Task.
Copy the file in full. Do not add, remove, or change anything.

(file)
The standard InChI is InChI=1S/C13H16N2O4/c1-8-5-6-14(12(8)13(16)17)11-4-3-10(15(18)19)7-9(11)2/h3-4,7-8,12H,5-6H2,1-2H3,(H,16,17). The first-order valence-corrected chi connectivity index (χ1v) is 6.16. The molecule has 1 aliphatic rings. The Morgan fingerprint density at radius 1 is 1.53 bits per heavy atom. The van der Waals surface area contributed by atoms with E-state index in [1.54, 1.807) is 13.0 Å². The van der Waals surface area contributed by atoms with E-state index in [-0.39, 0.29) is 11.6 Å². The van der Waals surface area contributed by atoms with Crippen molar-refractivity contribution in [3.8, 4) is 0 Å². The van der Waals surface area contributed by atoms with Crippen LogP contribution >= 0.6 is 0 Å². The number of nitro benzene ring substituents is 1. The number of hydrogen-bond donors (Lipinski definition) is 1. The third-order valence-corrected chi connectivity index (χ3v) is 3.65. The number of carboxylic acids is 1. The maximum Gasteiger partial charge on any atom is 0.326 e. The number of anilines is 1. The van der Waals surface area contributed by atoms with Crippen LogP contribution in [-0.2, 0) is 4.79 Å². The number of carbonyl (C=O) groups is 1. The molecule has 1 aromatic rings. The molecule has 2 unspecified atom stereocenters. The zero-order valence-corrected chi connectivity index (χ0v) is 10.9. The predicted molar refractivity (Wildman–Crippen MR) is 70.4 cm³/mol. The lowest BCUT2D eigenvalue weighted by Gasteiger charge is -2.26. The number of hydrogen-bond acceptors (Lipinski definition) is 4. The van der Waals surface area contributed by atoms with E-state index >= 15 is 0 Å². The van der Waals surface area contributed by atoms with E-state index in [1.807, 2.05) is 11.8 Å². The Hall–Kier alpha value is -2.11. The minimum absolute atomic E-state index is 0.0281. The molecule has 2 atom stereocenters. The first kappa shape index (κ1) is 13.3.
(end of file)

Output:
The standard InChI is InChI=1S/C13H16N2O4/c1-8-5-6-14(12(8)13(16)17)11-4-3-10(15(18)19)7-9(11)2/h3-4,7-8,12H,5-6H2,1-2H3,(H,16,17). The first-order valence-corrected chi connectivity index (χ1v) is 6.16. The molecule has 1 aliphatic rings. The Morgan fingerprint density at radius 1 is 1.53 bits per heavy atom. The van der Waals surface area contributed by atoms with E-state index in [1.54, 1.807) is 13.0 Å². The van der Waals surface area contributed by atoms with E-state index in [-0.39, 0.29) is 11.6 Å². The van der Waals surface area contributed by atoms with Crippen molar-refractivity contribution in [3.8, 4) is 0 Å². The van der Waals surface area contributed by atoms with Crippen LogP contribution >= 0.6 is 0 Å². The number of nitro benzene ring substituents is 1. The number of hydrogen-bond donors (Lipinski definition) is 1. The third-order valence-corrected chi connectivity index (χ3v) is 3.65. The number of carboxylic acids is 1. The maximum Gasteiger partial charge on any atom is 0.326 e. The number of anilines is 1. The van der Waals surface area contributed by atoms with Crippen LogP contribution in [-0.2, 0) is 4.79 Å². The number of carbonyl (C=O) groups is 1. The molecule has 1 aromatic rings. The molecule has 2 unspecified atom stereocenters. The zero-order valence-corrected chi connectivity index (χ0v) is 10.9. The predicted molar refractivity (Wildman–Crippen MR) is 70.4 cm³/mol. The lowest BCUT2D eigenvalue weighted by Gasteiger charge is -2.26. The number of hydrogen-bond acceptors (Lipinski definition) is 4. The van der Waals surface area contributed by atoms with E-state index >= 15 is 0 Å². The van der Waals surface area contributed by atoms with E-state index in [1.807, 2.05) is 11.8 Å². The Hall–Kier alpha value is -2.11. The minimum absolute atomic E-state index is 0.0281. The molecule has 2 atom stereocenters. The first kappa shape index (κ1) is 13.3.